The digital signature uses a hash code or message digest algorithm, and a public-key signature algorithm. The sequence is as follows:
The sender creates a message.
The sending software generates a hash code of the message.
The sending software generates a signature from the hash code using the sender’s private key.
The binary signature is attached to the message.
The receiving software keeps a copy of the message signature.
The receiving software generates a new hash code for the received message and verifies it using the message’s signature. If the verification is successful, the message is accepted as authentic.
OpenPGP combines symmetric-key encryption and public-key encryption to provide confidentiality. When made confidential, first the object is encrypted using a symmetric encryption algorithm. Each symmetric key is used only once, for a single object. A new “session key” is generated as a random number for each object (sometimes referred to as a session). Since it is used only once, the session key is bound to the message and transmitted with it. To protect the key, it is encrypted with the receiver’s public key. The sequence is as follows:
The sender creates a message.
The sending OpenPGP generates a random number to be used as a session key for this message only.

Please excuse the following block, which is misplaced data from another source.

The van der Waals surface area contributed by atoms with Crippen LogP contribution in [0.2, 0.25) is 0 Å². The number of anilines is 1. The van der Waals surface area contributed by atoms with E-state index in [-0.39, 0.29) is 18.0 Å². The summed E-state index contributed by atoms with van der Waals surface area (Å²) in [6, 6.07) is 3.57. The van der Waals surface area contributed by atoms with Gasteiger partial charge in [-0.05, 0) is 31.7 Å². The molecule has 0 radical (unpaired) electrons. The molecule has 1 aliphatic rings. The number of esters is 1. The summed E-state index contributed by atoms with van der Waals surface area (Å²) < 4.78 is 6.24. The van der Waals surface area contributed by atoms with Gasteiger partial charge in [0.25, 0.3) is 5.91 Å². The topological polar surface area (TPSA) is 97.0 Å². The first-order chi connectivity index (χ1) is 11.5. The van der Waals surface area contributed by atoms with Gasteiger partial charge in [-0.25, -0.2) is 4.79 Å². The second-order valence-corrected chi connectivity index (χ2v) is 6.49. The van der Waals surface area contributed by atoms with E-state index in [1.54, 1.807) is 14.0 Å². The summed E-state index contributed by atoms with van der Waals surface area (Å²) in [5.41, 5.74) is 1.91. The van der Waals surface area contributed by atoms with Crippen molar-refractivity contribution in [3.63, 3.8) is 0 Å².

The session key is encrypted using each recipient’s public key. These “encrypted session keys” start the message.
The sending OpenPGP encrypts the message using the session key, which forms the remainder of the message. Note that the message is also usually compressed.
The receiving OpenPGP decrypts the session key using the recipient’s private key.
The receiving OpenPGP decrypts the message using the session key. If the message was compressed, it will be decompressed.
With symmetric-key encryption, an object may be encrypted with a symmetric key derived from a passphrase (or other shared secret), or a two-stage mechanism similar to the public-key method described above in which a session key is itself encrypted with a symmetric algorithm keyed from a shared secret.
Both digital signature and confidentiality services may be applied to the same message. First, a signature is generated for the message and attached to the message. Then the message plus signature is encrypted using a symmetric session key. Finally, the session key is encrypted using public-key encryption and prefixed to the encrypted block.
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